Under the Influence

I often attend gigs in Belfast, a thirty-five-minute drive from home. I say “drive” because there’s no public transport, so driving my car is the only feasible way to do it. (I can cycle to the nearest railway station in about twenty minutes or so, but the last trains back are around eleven-thirty, so that ‘s no good.)

When the music’s over and I’m coming home, it’s usually around one in the morning, or later, and there’s very little traffic on the roads. One thing that is conspicuous is that there is almost never any presence of police. That’s on main roads out of Belfast and on the M1 motorway: major highways. I’m sure that the coverage of minor roads is even more sparse.

What I’ve often thought is that if you were the sort of nutter who drives while under the influence of alcohol, the odds of getting caught and punished are tiny. Assuming you were sufficiently in control, or sufficiently lucky to avoid an accident, the probability is that you’d never have to pay for your crime.

That’s why I’m underwhelmed by the publication today of “The North Review of Drink and Drug Driving Law“. Sir Peter North makes 28 recommendations relating to drink-driving (and another 23 on drugs) none of which say “more enforcement of existing law”. The recommendation which most of the news media have picked up on is to reduce the legal limit of alcohol in blood from 80 mg/l to 50 mg/l in line with most other European countries.

If the police aren’t stopping and testing drivers, then the blood alcohol limit is completely irrelevant. Sure, make it 50 if it gives you a warm glow and the government can claim it’s “doing something” about the problem. Make it zero; why not? Or 1000 g/l if you like. It makes no difference.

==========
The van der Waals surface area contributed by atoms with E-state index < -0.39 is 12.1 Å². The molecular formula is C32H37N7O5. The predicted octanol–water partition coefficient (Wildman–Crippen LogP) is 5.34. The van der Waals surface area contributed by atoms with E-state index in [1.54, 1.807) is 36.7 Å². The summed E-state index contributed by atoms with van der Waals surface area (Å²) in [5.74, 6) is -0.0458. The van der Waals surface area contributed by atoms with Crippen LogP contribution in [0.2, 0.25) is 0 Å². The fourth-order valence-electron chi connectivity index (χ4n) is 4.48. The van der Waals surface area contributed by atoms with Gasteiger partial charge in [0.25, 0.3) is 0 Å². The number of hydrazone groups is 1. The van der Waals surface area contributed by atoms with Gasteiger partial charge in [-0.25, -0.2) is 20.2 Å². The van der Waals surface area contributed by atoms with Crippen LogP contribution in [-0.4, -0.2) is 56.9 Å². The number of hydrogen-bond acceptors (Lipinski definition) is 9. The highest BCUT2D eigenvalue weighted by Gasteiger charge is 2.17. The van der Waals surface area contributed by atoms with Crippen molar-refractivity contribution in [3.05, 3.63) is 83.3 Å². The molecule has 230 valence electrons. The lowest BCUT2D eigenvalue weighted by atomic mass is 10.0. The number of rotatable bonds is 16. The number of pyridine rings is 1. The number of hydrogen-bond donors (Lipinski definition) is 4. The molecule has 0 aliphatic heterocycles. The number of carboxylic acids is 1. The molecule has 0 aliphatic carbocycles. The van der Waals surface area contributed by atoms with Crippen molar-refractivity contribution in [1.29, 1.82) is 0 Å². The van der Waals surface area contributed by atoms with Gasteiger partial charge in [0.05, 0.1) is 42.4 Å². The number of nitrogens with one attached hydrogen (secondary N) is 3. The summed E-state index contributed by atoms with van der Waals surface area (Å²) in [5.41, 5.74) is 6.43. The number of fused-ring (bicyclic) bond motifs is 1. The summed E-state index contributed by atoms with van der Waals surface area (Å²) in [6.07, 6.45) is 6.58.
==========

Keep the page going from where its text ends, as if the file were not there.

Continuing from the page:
Well, maybe a small difference, but maybe not. Evidence would be nice, so I turned to the brief section in the 238-page report dealing with research by the National Institute for Clinical Excellence. (Of course I had to read the whole report rather than depending on journalists to give me the significant points. I don’t have a high opinion of the main body of journalists. They’re lazy and incompetent.)

NICE didn’t actually do any research themselves, but studied relevant published reports from around the world, and in Sir Peter’s words found that “the adoption of a 50 mg/100 ml BAC [blood alcohol concentration] driving limit that occurred across 15 European countries reduced alcohol-related driving death rates by 11.5% among young people aged 18­-25.” So that’s good. But when the original scientists included a wider number of statistics, “there were no significant reductions in deaths or injuries among the broader population when these other factors, such as enforcement and infrastructure quality, were taken into account.”

“NICE considered that there was insufficient evidence to judge what level of effect might be sustained over time by lowering the BAC [blood alcohol concentration] limit, although certain studies indicate that there could be positive, long-term gains. “